Fondest memory: Products were only available from the one shop in Bourton on the Water so mail order became a popular choice for those unable to visit and also for the growing number of overseas customers. With no computers to deal with customer lists, the task of handling the names, addresses and orders required dedicated attention, with stacks of drawers of paper record cards, and wax stencils for printing envelopes. Soon the business was straining at the seams with the retail shop, perfume laboratory and mail order department in three separate premises around the village. Relief came a couple of years later a fine old traditional Costwold stone building on a 1/3 acre site came up for sale - not 25 yards from the original shop.
Everything was then on one site and it provided enough room for the now famous Perfumery Exhibition and Perfume Garden that opened in 1983/4 - an Exhibition dedicated to the sense of smell that attracts many thousands of visitors every year. In 1990 the adjoining property was purchased allowing further expansion of the Perfume Exhibition, and a new "Garden of Science" was created.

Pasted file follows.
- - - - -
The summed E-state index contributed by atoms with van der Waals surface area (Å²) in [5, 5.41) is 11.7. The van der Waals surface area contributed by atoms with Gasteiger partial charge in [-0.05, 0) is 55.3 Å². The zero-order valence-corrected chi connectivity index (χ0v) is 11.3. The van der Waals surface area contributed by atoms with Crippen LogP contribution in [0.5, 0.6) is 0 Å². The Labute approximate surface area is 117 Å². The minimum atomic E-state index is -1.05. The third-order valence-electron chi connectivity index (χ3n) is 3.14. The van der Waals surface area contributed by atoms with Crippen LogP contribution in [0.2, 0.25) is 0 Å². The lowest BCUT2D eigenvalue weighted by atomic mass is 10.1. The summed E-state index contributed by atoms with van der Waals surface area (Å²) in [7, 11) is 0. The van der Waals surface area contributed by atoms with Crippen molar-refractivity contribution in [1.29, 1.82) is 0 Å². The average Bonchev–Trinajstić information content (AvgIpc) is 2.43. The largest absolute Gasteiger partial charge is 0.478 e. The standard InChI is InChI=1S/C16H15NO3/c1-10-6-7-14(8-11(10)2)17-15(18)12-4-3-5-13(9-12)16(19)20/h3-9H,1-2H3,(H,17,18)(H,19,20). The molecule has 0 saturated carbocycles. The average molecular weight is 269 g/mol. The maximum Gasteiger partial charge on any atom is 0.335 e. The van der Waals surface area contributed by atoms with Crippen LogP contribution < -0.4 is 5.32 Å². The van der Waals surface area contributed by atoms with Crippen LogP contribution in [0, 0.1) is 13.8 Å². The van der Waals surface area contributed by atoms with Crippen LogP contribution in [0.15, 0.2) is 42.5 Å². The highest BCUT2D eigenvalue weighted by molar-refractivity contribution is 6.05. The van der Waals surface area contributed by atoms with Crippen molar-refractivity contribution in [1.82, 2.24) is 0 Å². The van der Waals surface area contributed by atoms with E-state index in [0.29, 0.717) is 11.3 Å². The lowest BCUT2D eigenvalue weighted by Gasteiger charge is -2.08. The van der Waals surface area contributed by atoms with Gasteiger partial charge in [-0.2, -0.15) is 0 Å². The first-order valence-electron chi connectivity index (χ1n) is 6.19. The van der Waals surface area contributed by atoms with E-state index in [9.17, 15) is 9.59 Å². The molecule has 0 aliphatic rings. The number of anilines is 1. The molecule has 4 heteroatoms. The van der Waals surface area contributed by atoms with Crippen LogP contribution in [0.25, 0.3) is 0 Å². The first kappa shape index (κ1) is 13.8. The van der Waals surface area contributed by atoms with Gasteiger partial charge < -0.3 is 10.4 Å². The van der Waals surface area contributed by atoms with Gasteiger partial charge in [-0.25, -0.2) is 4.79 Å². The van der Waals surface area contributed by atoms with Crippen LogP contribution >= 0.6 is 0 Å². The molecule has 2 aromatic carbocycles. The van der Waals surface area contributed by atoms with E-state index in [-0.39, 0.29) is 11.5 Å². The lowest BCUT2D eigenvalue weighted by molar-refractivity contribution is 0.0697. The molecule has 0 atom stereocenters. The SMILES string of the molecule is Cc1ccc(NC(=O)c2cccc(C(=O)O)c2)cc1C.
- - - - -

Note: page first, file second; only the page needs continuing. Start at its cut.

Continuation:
By this time it was clear that fine fragrances was where a small business could compete with the world's largest. Work had already been done with a London perfume house (Czech & Speake) and in 1992 the Cotswold Perfumery was proud to announce that Buckingham Palace had selected "Pallas" over all the competition - a beautiful Jasmin perfume.
In 1998 the first wins were achieved with a French perfume house (Fragonard) against competition from French perfume manufacturers. In 1999 John was commissioned by the Queen to produce two perfumes for Her Majesty as well as other fragrances for the Royal family. Today John still passionately believes that maintaining the highest quality raw materials is the only path and goes to great lengths to ensure that all of the 600 essential oils, absolutes, gums and resins are the best available. The product range has increased to 116 products.
There are other ways to travel than via public transport or private car. One of those is motorhome, a style very popular in Australia where the terrain is vast, the roads are wide and, despite what locals might indicate, petrol is relatively inexpensive.